Raising-Chickens.org Newsletter #12
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Thinking About Free-Range Chickens But Afraid To Let Them Out?
We want to get rid of that fear and replace it with some great information. Understanding the needs and habits of chickens can make keeping them and free-ranging them as simple as some people make it look, even if you’re new at this. One of the most important aspects of keeping chickens is a healthy diet and environment. How we house and care for our chickens can add to or take away from their health. The healthiest products from chickens and the most hassle free care will come with exercise, balanced diet, and a clean environment that keeps chickens safe but from feeling “cooped up”.
If you already have chickens and keep them locked up for fear they won’t come back or predators, you can allow them safe and supervised freedom with these simple steps. If you’re able to let them out safely every day or just once a week, the same steps will help train chickens to come back to the coop each evening, like clock-work. First, it’s important with a new flock they be allowed to learn where their new home is, especially if you’ve purchased point of lay or other mature chickens. Keeping them inside their chicken yard attached to the coop for a week or two will allow them to adjust and feel safe and comfortable.
Free-ranging will provide exercise and a more healthy and natural chicken life as long as no pesticides or other chemicals or predators are in the environment to harm them. So, the more free-range time, the better. Pet dogs should be leashed or kenneled if you’re not sure how they will react to chickens loose in their yard.
To begin letting your chickens out, wait until an hour or so before they usually go to roost for the night, so about 2 hours before sunset, and open the gate. Chickens are curious and will probably be happy to leave their pen. You might give them a little treat right outside the gate, to draw them out and help them stay close. Now your job is to relax and enjoy watching your chickens for the next hour. (This is actually a highly prized activity for many chicken keepers. If you haven’t tried it, I highly recommend it.) If you really don’t have an hour, a half hour will be fine. As daylight begins to fade their instincts tell chickens to return to their roosts. Make sure the gate or entrance to the coop stays open, so they don’t become confused and look for another place to roost. You may have a few happy stragglers unwilling to give up their new found freedom as soon as others, but with limited light they will soon head home to roost.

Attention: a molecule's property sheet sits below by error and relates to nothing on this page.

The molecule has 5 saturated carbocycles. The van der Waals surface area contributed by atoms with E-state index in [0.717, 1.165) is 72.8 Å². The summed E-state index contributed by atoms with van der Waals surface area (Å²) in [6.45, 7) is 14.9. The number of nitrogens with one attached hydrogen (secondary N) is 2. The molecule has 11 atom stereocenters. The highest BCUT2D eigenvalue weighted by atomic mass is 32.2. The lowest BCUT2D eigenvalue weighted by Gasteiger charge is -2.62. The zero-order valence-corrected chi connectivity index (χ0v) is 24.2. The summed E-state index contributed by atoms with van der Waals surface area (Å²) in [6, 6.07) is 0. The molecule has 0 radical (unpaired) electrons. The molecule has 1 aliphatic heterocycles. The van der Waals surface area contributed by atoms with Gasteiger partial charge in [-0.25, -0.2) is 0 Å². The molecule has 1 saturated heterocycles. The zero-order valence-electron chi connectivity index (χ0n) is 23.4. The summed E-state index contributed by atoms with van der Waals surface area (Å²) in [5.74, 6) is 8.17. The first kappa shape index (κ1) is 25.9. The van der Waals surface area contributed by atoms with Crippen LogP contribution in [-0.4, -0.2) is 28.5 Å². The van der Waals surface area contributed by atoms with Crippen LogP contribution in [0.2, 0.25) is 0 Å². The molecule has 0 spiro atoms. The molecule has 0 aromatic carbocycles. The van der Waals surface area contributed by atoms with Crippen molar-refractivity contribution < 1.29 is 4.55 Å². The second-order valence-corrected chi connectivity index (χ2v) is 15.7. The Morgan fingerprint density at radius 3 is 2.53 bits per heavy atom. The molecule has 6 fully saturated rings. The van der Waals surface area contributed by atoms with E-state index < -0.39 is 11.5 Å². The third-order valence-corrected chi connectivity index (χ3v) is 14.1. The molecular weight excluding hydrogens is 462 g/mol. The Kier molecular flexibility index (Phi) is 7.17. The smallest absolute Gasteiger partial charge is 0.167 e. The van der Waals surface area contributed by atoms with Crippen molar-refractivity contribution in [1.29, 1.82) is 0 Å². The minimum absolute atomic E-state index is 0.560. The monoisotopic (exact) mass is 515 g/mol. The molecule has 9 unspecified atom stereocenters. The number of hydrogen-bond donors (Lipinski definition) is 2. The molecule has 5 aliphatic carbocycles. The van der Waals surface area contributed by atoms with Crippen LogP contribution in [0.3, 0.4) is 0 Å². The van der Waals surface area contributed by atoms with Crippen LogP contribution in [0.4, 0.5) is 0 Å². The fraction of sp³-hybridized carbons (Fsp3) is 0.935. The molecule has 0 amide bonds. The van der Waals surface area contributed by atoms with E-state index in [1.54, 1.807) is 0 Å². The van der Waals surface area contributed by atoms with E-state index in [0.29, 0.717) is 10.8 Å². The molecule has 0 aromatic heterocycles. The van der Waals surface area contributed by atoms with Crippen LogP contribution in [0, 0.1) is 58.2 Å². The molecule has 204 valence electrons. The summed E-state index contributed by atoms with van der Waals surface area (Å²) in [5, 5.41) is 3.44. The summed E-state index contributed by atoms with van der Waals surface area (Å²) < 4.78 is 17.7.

By starting this late in the day you have the benefit of not having to chase chickens to round them up again as you might in the morning or early afternoon. Chickens have a very strong instinct to return to their usual roosting site near sunset as long as it has been a safe place in the past.
If your schedule doesn’t often permit supervised freedom for your chickens, letting them out in this way, as often as possible will add to their health and happiness. If you plan to allow your chickens to free-range often, letting them out a little earlier each time, will help them find their way back to the coop easily, no matter how many hours they have been out.
It’s often not safe to allow chickens to free-range if no one’s home. It depends where you live. You may need to make sure stray dogs or other predators stay away, but chickens have been free-ranging around the world for thousands of years. Scratching through pastures, back yards, and open areas can provide excellent nutrients to chicken diet, like some vitamins, minerals, enzymes and trace elements, that you can’t get from a sack of feed. Chickens always locked up in the same small yard will soon deplete the natural resources available. Training you chickens to come to a certain call for a special treat is another tool that can help you round up free ranging chickens, if the need arises. I offer mine black oil sunflower seeds that offer a great source of quality fat and protein, and they always come running.
Hope everyone has a wonderful Easter!
Got Chicken: New Auction Site catering to backyard chicken enthusiest. Raising-chickens.org has launched an auction site for the buying and selling of poultry and other domesticated birds.
If you are interested in or already have backyard chickens, our web site offers much needed information that may help you avoid or solve problems. We have a library of over 1000 questions and answers from people all over the world, plus articles, that can help you get started learning what you need to know.
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Your Guide to Everything Chicken Mel www.raising-chickens.org, 101 Preston Court, Macon, GA. 31210
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